SHS graduates 305 seniors over two days

Published 9:32 pm Wednesday, June 3, 2020

By Stephen Faleski

Staff Writer


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Rows upon rows of empty auditorium seats awaited Smithfield High School senior Devon Hubble as she walked across the graduation stage, diploma in hand, last Wednesday.

She had been allowed to bring up to four guests to witness her graduation in-person — having chosen her parents, sister and boyfriend — with the only others present being school division personnel and one Smithfield Times reporter. All wore face masks, except for Hubble, her guests and SHS Interim Principal Christopher Coleman, who stood properly distanced from Hubble behind a lectern.

Such is the reality for the SHS class of 2020, whose senior year has been marred by a global pandemic that, as of last week, had claimed the lives of 100,000 Americans according to the Associated Press. According to division spokeswoman Lynn Briggs, SHS’s graduation was spread over two days — Tuesday and Wednesday — with each student scheduled to walk across the stage at a specific time, thus ensuring that none came within six feet of any other students or their guests.

Each student was filmed as he or she walked across the stage. The division plans to combine resulting video clips into a YouTube video that will be released on June 13, the date SHS’s in-person graduation would have been held had the COVID-19 pandemic not occurred. Each graduate will also receive a jump drive with a copy of the video.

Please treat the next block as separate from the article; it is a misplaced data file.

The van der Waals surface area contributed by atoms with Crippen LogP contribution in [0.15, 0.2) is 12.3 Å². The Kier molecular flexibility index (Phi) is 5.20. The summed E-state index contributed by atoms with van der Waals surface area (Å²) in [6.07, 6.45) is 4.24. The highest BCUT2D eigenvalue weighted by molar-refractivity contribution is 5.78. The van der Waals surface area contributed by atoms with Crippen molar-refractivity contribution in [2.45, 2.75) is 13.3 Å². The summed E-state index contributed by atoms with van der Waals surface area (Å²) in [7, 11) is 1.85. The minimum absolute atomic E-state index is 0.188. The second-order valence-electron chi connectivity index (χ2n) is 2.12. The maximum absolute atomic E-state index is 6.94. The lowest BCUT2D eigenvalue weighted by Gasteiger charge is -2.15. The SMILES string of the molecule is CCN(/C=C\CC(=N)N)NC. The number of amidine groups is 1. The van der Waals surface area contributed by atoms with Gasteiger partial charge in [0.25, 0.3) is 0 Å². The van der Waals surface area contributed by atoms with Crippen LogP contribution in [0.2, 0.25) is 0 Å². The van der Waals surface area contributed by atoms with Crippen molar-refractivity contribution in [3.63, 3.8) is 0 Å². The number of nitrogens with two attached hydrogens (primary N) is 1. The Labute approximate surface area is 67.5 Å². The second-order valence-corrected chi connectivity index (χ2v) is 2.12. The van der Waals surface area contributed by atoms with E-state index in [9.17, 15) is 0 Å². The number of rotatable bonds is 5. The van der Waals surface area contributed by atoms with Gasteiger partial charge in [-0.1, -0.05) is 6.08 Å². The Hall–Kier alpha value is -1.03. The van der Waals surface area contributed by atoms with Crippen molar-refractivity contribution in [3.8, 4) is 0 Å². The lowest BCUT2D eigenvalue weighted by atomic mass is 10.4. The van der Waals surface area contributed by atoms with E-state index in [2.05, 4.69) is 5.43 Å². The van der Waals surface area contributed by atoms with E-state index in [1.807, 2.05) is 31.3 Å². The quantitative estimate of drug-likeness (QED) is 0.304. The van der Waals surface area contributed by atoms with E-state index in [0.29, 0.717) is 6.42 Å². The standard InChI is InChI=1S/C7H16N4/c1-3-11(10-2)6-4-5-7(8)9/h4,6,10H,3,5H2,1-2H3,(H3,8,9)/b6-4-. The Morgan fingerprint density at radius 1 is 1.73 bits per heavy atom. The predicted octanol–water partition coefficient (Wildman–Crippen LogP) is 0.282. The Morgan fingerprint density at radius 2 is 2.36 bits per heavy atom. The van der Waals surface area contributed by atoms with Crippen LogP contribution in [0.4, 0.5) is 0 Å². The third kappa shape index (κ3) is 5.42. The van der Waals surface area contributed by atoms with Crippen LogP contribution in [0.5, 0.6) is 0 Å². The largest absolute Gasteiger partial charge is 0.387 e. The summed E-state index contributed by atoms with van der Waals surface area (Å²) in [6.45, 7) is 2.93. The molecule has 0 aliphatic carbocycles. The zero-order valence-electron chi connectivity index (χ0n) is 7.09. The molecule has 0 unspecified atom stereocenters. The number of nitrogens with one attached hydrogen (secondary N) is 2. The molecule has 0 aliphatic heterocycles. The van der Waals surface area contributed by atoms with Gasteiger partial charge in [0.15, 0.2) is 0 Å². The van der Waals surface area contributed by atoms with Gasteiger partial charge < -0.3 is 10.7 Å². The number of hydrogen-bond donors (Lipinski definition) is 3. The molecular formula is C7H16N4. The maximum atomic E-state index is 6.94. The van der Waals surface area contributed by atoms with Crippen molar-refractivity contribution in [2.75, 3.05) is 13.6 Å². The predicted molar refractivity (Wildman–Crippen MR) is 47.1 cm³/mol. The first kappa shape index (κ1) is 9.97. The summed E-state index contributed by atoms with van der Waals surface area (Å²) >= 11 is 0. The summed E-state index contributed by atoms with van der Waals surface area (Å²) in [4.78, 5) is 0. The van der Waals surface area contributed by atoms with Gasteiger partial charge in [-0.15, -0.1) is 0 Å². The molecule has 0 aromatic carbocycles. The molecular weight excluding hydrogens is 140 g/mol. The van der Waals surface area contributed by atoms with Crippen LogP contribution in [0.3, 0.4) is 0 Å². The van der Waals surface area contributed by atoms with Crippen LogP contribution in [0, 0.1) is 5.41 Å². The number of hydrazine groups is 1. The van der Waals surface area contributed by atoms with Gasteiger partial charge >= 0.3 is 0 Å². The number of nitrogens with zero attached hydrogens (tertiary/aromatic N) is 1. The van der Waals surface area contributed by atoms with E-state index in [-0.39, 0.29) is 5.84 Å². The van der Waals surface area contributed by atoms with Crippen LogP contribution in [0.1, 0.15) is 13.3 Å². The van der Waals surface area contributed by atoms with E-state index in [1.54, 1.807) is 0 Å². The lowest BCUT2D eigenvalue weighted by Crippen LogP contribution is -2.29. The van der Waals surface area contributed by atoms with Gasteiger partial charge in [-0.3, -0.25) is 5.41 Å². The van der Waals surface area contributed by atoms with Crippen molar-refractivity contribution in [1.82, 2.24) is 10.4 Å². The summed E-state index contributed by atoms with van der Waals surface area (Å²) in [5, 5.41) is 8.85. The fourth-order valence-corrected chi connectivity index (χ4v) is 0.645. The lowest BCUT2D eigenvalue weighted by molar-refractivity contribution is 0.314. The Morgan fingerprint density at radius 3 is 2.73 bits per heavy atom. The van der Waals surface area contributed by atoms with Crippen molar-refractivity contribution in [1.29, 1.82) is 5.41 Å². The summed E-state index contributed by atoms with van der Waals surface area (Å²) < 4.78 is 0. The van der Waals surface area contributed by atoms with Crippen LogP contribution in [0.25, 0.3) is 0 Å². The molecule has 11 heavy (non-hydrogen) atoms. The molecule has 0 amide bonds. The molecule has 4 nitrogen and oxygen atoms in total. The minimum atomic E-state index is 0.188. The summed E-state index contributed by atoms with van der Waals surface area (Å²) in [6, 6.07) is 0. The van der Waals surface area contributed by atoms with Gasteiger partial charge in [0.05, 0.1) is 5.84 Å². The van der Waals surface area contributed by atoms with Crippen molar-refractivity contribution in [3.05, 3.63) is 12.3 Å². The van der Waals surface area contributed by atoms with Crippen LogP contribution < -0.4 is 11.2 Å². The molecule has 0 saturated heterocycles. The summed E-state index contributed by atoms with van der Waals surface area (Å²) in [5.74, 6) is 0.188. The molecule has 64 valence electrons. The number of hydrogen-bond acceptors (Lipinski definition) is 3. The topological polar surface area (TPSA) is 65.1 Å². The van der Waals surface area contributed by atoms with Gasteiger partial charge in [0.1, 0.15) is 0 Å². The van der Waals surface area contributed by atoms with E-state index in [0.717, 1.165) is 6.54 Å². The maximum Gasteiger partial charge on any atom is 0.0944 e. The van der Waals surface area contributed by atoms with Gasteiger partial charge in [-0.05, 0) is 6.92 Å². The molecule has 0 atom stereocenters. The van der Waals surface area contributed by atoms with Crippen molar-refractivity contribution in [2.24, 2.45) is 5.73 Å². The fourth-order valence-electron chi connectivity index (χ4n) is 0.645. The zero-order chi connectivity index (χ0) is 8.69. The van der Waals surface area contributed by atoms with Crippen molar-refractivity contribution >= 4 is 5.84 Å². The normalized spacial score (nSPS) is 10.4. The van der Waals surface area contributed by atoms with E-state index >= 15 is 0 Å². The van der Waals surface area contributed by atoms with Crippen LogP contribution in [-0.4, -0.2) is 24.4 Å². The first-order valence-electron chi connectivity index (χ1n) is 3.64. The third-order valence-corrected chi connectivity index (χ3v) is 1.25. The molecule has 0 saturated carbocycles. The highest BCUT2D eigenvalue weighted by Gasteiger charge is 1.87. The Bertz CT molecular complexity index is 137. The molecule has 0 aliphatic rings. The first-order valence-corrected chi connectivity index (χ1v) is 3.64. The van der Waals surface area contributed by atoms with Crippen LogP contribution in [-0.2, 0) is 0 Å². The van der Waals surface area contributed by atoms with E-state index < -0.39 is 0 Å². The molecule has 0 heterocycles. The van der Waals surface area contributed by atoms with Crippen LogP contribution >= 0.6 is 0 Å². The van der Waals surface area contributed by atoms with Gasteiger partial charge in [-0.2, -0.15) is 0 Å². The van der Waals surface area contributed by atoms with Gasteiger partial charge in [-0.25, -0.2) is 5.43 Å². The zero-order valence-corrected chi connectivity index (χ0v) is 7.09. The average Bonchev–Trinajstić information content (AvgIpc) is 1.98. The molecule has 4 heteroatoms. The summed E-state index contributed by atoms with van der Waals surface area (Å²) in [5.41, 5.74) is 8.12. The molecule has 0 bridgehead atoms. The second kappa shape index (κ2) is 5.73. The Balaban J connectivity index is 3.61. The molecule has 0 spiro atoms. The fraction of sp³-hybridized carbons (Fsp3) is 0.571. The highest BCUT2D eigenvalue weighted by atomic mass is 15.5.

Hubble is still hoping for a more typical graduation ceremony later this year, though, as is her classmate Devin Strother, who, earlier this school year, had obtained more than 2,000 signatures on a petition to keep SHS’s graduation outdoors on the school’s football field. Prior to the pandemic, the school division had planned to relocate the event inside the SHS gymnasium, stating that heat and bad weather had been issues in past years with the outdoor setting.

“I expected not to have a graduation at all, so I guess this is the next best solution given the situation,” Strother said. “It does make me feel like the petition I did was for nothing … I know this obviously wasn’t their master plan, but I can’t help a small part of me feels that way.”

While Hubble said she felt each student being allowed four in-person guests was adequate, Strother said that had COVID-19 not happened, four wouldn’t have been nearly enough, as most of her family lives out of state. Four, however, was enough to accommodate her immediate family and one of her cousins who happened to be in town last week, Strother said.

A traditional graduation ceremony wasn’t the only thing SHS’s 305 graduates ended up doing without this year. Prom, a senior class trip and even a chance to stage a senior prank on the final day of school all had to be canceled due to the COVID-19 pandemic.

“Suddenly, school just ended,” Strother said. “We weren’t able to say goodbye to teachers or friends that we’ve known most all of high school. Working 12 years for a small ceremony to just be put on YouTube is like a slap in the face.”

If a later graduation ceremony doesn’t happen, Strother said the Isle of Wight County School Board should expect another petition. “If not from me, then someone else,” she said.

The division hasn’t ruled out the possibility of a more traditional ceremony later in the year.

“We haven’t said, ‘This is it, nothing else,’” Briggs said.